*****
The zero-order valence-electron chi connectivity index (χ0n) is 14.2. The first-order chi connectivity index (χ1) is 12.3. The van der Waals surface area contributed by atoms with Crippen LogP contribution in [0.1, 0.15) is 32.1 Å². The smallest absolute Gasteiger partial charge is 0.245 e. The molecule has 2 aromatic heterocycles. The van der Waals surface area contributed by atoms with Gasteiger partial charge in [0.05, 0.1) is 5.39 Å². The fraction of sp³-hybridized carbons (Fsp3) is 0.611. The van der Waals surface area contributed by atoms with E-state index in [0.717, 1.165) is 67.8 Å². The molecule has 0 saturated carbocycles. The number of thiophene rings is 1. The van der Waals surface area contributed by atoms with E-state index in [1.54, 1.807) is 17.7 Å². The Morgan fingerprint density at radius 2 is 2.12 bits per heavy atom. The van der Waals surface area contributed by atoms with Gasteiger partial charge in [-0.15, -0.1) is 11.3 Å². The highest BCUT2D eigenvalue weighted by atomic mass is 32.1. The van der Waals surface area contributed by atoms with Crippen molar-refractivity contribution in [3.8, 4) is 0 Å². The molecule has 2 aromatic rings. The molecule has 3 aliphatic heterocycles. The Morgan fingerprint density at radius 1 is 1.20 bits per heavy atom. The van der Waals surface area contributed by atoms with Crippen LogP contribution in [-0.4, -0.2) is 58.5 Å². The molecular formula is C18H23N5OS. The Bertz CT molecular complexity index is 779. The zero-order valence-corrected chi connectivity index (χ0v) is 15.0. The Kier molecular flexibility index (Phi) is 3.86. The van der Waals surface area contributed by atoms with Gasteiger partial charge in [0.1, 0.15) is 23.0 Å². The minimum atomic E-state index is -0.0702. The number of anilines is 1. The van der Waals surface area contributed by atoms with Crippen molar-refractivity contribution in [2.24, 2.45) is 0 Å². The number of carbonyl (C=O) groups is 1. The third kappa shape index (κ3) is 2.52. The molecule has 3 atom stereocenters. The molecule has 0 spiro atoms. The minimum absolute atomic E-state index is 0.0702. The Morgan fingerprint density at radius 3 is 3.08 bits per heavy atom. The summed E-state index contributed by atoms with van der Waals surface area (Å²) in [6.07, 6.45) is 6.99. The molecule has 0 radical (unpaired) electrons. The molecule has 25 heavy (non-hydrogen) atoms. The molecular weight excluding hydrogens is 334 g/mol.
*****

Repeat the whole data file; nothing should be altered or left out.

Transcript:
The zero-order valence-electron chi connectivity index (χ0n) is 14.2. The first-order chi connectivity index (χ1) is 12.3. The van der Waals surface area contributed by atoms with Crippen LogP contribution in [0.1, 0.15) is 32.1 Å². The smallest absolute Gasteiger partial charge is 0.245 e. The molecule has 2 aromatic heterocycles. The van der Waals surface area contributed by atoms with Gasteiger partial charge in [0.05, 0.1) is 5.39 Å². The fraction of sp³-hybridized carbons (Fsp3) is 0.611. The van der Waals surface area contributed by atoms with E-state index in [0.717, 1.165) is 67.8 Å². The molecule has 0 saturated carbocycles. The number of thiophene rings is 1. The van der Waals surface area contributed by atoms with E-state index in [1.54, 1.807) is 17.7 Å². The Morgan fingerprint density at radius 2 is 2.12 bits per heavy atom. The van der Waals surface area contributed by atoms with Gasteiger partial charge in [-0.15, -0.1) is 11.3 Å². The highest BCUT2D eigenvalue weighted by atomic mass is 32.1. The van der Waals surface area contributed by atoms with Crippen molar-refractivity contribution in [3.8, 4) is 0 Å². The molecule has 2 aromatic rings. The molecule has 3 aliphatic heterocycles. The Morgan fingerprint density at radius 1 is 1.20 bits per heavy atom. The van der Waals surface area contributed by atoms with Crippen LogP contribution in [-0.4, -0.2) is 58.5 Å². The molecular formula is C18H23N5OS. The Bertz CT molecular complexity index is 779. The zero-order valence-corrected chi connectivity index (χ0v) is 15.0. The Kier molecular flexibility index (Phi) is 3.86. The van der Waals surface area contributed by atoms with Gasteiger partial charge in [0.1, 0.15) is 23.0 Å². The minimum atomic E-state index is -0.0702. The number of anilines is 1. The van der Waals surface area contributed by atoms with Crippen molar-refractivity contribution in [2.24, 2.45) is 0 Å². The number of carbonyl (C=O) groups is 1. The third kappa shape index (κ3) is 2.52. The molecule has 3 atom stereocenters. The molecule has 0 spiro atoms. The minimum absolute atomic E-state index is 0.0702. The Morgan fingerprint density at radius 3 is 3.08 bits per heavy atom. The summed E-state index contributed by atoms with van der Waals surface area (Å²) in [6.07, 6.45) is 6.99. The molecule has 0 radical (unpaired) electrons. The molecule has 25 heavy (non-hydrogen) atoms. The molecular weight excluding hydrogens is 334 g/mol.